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Contact: Deborah Hamilton, Hamilton Strategies, 215.815.7716, 610.584.1096
April 1, 2014
U.S. Air Force Removes Bible from POW/MIA Display in Florida
American Family Association Says Anti-Christian Attacks Are Insult to Troops, Families

 Officials have made a point of claiming that there is no war on religious liberty in the U.S. Air Force. If that’s true, why do Bibles and Bible verses seem to be disappearing from that branch of the military? 

 Earlier this month, Air Force Academy leaders asked a cadet to remove a Bible verse—Galatians 2:20—from the whiteboard on his door. The act created a furor over religious liberty in the Air Force and led to a hearing with the Armed Services Committee, where Air Force Chief of Staff Gen. Mark Welsh told members that there was no war on religious liberty in the Air Force.

 If that’s true, perhaps Gen. Welsh could explain why a Bible was removed from a POW/MIA Missing Man Table at Patrick Air Force Base in Florida. The removal of the Bible was first reported by the Florida Today newspaper and later by Fox News’ Todd Starnes.

 American Family Association (AFA, says these recent headlines certainly shed light on the fact that the squashing of religious liberties is a major problem within the U.S. Air Force.

 “If there is indeed freedom of religion in the Air Force,” said AFA President Tim Wildmon, “then why are we hearing of instances where the Bible and a Bible verse are being thrown out the window? And these latest two are just the ones we’re hearing about! Every other faith within the military is afforded special rights and open doors—except Christianity. What a sad state when the religious freedoms our military is supposed to be standing for are denied to the very men and women who sacrifice to protect them.” 

 Officials at Patrick AFB in Florida confirmed to Fox News yesterday that the entire Missing Man Table display had been removed from a dining hall because of the Bible. A press statement said the inclusion of the Bible ignited “controversy and division.”

Missing Man Tables are a long honored military tradition. The tables serve as a reminder of the plight of brave Americans who are missing in action or who are being held prisoner of war. The display includes a white table cloth setting with an inverted glass, a plate with lemon and salt, a single rose, a candle and a Bible,” Fox News’s Starnes writes.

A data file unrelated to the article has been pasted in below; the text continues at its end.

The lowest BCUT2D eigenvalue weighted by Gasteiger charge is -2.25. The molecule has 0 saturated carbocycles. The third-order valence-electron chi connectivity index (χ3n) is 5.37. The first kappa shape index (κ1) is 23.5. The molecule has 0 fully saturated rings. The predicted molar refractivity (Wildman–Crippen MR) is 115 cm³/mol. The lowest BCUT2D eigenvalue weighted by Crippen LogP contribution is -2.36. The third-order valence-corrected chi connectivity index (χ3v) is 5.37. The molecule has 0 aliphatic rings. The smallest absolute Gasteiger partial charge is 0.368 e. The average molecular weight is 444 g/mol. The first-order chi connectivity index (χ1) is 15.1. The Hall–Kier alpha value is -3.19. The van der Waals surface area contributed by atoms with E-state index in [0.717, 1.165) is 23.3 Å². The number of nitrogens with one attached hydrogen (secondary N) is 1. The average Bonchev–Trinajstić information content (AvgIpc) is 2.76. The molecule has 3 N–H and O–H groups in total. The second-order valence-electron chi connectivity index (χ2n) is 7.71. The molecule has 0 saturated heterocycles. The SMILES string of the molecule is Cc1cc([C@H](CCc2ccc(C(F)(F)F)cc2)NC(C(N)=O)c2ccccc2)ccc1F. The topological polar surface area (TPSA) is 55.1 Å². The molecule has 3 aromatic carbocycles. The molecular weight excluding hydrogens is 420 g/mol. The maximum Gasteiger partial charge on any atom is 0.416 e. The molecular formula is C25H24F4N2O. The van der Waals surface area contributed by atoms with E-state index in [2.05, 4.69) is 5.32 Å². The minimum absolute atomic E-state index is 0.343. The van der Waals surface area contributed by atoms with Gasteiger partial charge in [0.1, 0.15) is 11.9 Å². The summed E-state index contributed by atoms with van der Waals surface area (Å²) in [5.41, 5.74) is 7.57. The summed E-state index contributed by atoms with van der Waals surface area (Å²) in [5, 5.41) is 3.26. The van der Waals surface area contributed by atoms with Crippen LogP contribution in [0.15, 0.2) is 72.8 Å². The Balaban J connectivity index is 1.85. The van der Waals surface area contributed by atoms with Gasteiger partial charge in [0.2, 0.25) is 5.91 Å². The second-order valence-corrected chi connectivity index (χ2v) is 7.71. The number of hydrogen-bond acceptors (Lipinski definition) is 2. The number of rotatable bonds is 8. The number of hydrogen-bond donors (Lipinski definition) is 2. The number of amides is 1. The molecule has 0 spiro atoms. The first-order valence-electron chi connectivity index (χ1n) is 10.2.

“It’s puzzling to us that a few people who complain about the inclusion of a Bible on a table or a Bible verse on a door can completely wipe out the First Amendment of the U.S. Constitution and stomp on the memories of those taken prisoner or missing in action because they were defending that Constitution. This is nothing less than an insult to the families of these brave men and women – and to all Americans who honor and remember them,” Wildmon said. 

 For more information on American Family Association, visit


To interview a representative from American Family Association, contact Deborah Hamilton, 215-815-7716 or 610-584-1096. 

American Family Association (AFA) a non-profit 501(c3) organization was founded in 1977 by Donald E. Wildmon, who was pastoring First United Methodist Church in Southaven, Mississippi, at the time. Since 1977, AFA has been on the frontlines of America’s culture war. The original name of the ministry was National Federation for Decency but was changed to American Family Association in 1988. Today, AFA is one of the largest and most effective pro-family organizations in the country with more than one million online supporters and approximately 180,000 paid subscribers to the AFA Journal, the ministry’s monthly magazine. In addition, AFA owns and operates nearly 200 radio stations across the country under the American Family Radio banner. 

Other divisions of AFA include American Family Radio, the AFA Foundation and, an online news provider that is syndicated around the world. AFA maintains activist web sites such as that rally Christian activists to contact companies asking them to drop their advertising from objectionable TV shows. AFA websites average over 6 million unique visitors and 44 million hits per year. AFA uses all these means to communicate an outspoken, resolute, Christian voice throughout America.  



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